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Pancake Die Cutting Angle

The need for many small pieces of sheet cut the same way has rekindled my interest in making pancake dies. I reviewed a lot of what is in the archives, some of which I was a part of, but I can’t find a reference to how to calculate the cutting angle. After doing a lot of drawing and resurrecting my now nearly 60 year old knowledge of geometry and trigonometry, I think that it is as simple as calculating the decimal value of the width of the cutting blade divided by the width of the die stock and looking that value up on a sine table. This calculation comes close to what I find on different tables that show the cutting angle for different blade size and die stock width combinations. I think that there are fudge factors for soft vs. tool steel and weather or not the die will be hardened, but my calculations are close. I find a lot of phone apps that will display the angle of a surface away from level. This is an easy way to set my adjustable bench pin to the right cutting angle. Can anyone confirm this calculation is correct or tell me where my memory and/or logic has failed? Thanks…Rob

On page 15, there is an illustration of gauges and angles, but no formulae. https://silversmithblogdotcom.files.wordpress.com/2014/05/project-report-no-12e_1-the-r-t-blanking-system-may-1980.pdf

I really should have had a cup of coffee before I tried to respond to this. I’ve forgotten all of my trig formulas too, so I had to look this up. Since we have the side and the opposite, I believe we need to use the inverse tangent function to determine the angle of the hypotenuse. I found this page to help me understand, rather than pull out the old geometry books! https://www.mathsisfun.com/algebra/trig-finding-angle-right-triangle.html

I am just drinking my coffee now, I hope that you got yours. Thanks for your very helpful reply. I am retired and spend all together too much time trying to figure things out. This is a real challenge for me if it requires that I recall, what is for me, very old math information. I will review the RT blanking information and see what it has to tell me. In the end, I can cut out dies that work for me, I am just trying to figure out how an why they work. thanks again…Rob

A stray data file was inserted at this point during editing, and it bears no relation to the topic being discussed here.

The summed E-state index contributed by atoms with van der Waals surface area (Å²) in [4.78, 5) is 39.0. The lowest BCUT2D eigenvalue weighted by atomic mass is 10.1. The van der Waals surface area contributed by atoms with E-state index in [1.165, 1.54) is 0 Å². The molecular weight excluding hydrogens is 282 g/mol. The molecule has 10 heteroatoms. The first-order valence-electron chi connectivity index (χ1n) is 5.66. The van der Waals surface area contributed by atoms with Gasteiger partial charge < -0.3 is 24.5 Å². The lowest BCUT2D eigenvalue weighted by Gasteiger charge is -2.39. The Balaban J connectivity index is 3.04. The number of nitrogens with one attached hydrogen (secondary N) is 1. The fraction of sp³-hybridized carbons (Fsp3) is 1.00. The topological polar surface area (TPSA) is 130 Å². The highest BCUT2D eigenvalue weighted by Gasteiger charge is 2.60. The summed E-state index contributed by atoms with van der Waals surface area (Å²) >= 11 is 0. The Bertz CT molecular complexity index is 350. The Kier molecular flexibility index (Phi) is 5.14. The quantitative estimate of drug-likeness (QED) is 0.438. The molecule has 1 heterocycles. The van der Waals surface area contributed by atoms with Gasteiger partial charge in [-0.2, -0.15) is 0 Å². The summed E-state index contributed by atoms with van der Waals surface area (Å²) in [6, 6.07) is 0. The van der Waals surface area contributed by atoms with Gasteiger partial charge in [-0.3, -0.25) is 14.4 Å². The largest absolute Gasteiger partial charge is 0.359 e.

I just read some earlier post where it was explained that the cutting angle is a function of the width of the saw blade and the width of the material that is being cut. These two dimensions are the length of two sides of a right triangle. Using basic trigonometry, you can calculate the sawing angle. I notice that adjustments are made for tool vs. mild steel and whether or not the die will be heat treated. This answers my original question. After cutting a number of practice dies and going through all of my 3/0 blades, I left with two questions. What is the best blade to buy by the gross and is there a minimum size cut angle where the die won’t be able to support itself. Attached should be a picture of my latest practice die with an arrow pointing to the area that is a problem. I am using 18 gauge mild steel. There isn’t enough metal to support a cutting edge. Any suggestions are appreciated…Rob

This should read 16 gauge, not 18 gauge. I originally started with 18 gauge, but bought 16 gauge from my local welding shop.

hi,
did you run across this blog post by dar shelton of sheltech…has some interesting info

http://userblogs.ganoksin.com/sheltech/2018/03/10/real-pancakert-die-real-pancake-die/

julie

I can’t open the link, but I have read a lot of what Dar, Kevin Potter and others have written. There is a lot, especially from 10+ years ago. I have discovered that, at least for me, creating a design first and then trying to cut it out is the way to go. Successes and failures will help me figure this out. In the end I am just trying to add blanking dies to my tool box of knowledge and experience. I do need to buy a lot of blades because I am going through them. Thanks…Rob

hi,
ok
perhaps you could just search it in web
“A brief history of rt pancake die universe”

image|231x500

lots of diagrams re angles…

julie

Found it, thanks!..Rob

hi,
were you able to copy/paste this link, that was noted in the blog?

very technical

(or could type it into web search)

julie

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I was, thank you…Rob

i experimented a bit with these back in the '90’s. A clever friend created a jig with an attached saw frame that could be adjusted to the correct angle. all you have to do is use the c-clamp to attach to a table, insert your steel (with a pre-drilled hole for the saw blade) and saw away. the adjustable ‘table’ of the contraption takes care of the need for consistency of the angle. I will try to add a photo I would love to sell this along with some of the steel. if you are interested email me: bbbsimon@comcast.net

i experimented a bit with these back in the '90’s. A clever friend created a jig with an attached saw frame that could be adjusted to the correct angle. all you have to do is use the c-clamp to attach to a table, insert your steel (with a pre-drilled hole for the saw blade) and saw away. the adjustable ‘table’ of the contraption takes care of the need for consistency of the angle. I will try to add a photo I would love to sell this along with some of the steel. if you are interested email me: bbbsimon@comcast.net

1 Like